Roger Noriega: With no Trade Value

Featured Roger Noriega: With no Trade Value

Once again, Washington staged a comic sketch against Cuba. They got their hands on the discredit version of an alleged link between Havana and Venezuela with drug trafficking.

Miami-based America TeVe’s journalist Jose Nacher was ordered to do so.

His main source is an old ghost who still wanders the city at the service of the United States, Roger Noriega, former Assistant Secretary of state for Western Hemisphere affairs.

This man accused Cuban military authorities of being involved in the cocaine trafficking from Venezuela at a hearing organized before the U.S. Homeland Security’s Subcommittee.

He warned that last May an unidentified Venezuelan military man reported the U.S. Police Department that Cuban officials were involved in such illegal business, whose movement was originated in La Guaira’s Port.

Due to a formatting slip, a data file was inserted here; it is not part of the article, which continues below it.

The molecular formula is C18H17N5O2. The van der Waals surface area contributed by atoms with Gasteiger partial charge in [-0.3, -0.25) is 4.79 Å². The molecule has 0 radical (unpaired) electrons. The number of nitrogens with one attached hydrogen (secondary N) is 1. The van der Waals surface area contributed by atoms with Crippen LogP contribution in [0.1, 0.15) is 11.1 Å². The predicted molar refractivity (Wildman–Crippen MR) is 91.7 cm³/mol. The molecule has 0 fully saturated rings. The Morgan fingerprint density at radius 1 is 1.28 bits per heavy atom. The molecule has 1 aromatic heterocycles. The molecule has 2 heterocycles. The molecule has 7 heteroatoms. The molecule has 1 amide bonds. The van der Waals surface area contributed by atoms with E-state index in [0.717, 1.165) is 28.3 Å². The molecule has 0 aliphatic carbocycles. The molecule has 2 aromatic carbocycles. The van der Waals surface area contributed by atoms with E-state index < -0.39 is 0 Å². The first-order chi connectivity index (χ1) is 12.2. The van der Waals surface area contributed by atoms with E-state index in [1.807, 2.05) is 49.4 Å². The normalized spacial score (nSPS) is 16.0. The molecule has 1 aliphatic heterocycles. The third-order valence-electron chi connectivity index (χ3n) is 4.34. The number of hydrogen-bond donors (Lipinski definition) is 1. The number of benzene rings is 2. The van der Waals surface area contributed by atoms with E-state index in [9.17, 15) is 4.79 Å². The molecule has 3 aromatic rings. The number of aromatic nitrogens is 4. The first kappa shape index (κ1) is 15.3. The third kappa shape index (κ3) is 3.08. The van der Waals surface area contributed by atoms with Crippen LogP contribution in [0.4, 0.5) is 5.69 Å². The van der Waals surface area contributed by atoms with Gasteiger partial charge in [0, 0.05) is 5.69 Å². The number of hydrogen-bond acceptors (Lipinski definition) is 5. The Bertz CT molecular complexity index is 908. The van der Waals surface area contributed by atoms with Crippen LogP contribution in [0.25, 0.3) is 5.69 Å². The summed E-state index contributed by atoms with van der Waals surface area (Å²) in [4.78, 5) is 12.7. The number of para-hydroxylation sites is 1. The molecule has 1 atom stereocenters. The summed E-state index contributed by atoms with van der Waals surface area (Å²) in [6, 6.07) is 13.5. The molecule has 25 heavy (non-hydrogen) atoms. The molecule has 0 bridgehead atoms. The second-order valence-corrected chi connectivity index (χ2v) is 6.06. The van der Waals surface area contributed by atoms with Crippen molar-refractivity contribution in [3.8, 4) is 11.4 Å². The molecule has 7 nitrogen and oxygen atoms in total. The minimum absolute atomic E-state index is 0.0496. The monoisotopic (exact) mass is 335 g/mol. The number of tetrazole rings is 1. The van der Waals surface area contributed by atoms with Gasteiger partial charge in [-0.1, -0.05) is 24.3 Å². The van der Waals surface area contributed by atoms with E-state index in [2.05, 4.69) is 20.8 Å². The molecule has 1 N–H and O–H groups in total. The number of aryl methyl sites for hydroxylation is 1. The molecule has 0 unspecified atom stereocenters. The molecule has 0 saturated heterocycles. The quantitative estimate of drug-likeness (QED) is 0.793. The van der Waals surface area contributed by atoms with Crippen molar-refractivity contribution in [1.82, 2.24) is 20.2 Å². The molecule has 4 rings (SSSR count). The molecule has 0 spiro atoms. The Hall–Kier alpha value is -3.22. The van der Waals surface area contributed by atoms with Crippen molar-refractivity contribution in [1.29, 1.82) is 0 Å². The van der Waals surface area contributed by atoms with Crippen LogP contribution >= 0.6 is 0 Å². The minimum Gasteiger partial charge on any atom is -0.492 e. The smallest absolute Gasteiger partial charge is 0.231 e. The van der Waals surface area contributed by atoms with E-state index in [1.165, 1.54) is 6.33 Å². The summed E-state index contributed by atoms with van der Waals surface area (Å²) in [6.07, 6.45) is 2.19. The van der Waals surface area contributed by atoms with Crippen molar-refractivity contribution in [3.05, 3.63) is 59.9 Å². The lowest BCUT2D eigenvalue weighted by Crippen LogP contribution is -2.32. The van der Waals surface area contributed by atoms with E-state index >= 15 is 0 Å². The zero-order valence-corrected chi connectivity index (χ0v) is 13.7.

According to Noriega, it seems that such Cuban officials ordered Venezuela’s Security not to meddle in “drug trafficking operations carried out by Colombian guerrilla men inside Venezuela.”

The aforementioned reporter added in his article that Noriega had confirmed that these illegal activities were linked to “Maduro’s family and regime,” something he could not prove, either.

Finally, he argued: “We must break off relations with the Havana regime.”

Likewise, “we should feel the support of the international community in order to impose financial sanctions against those criminals.”

Who is Roger Noriega?

Let’s see some examples:

-He is famous for his racist behavior. He looks down on the UN and hates Cuba. He is the loyal assistant of Rep. Senator Jesse Helms and always showed candid admiration for fascist Chilean general Augusto Pinochet.

-In 1998, he said to The Washington Post that most Chilean believes that Pinochet’s coup saved the country from a ruined anarchy.

-Promoter of the coup d'Étatin Venezuela in 2002 along with former President of Colombia and leader of its paramilitary forces Alvaro Uribe.

-In August 2003, he chose not to attend the inauguration of the Paraguayan president as he feared the resounding presence of Fidel Castro could cast a shadow on him.

Translated by Sergio A. Paneque Diaz / CubaSi Translation Staff

Last modified onWednesday, 01 August 2018 07:28

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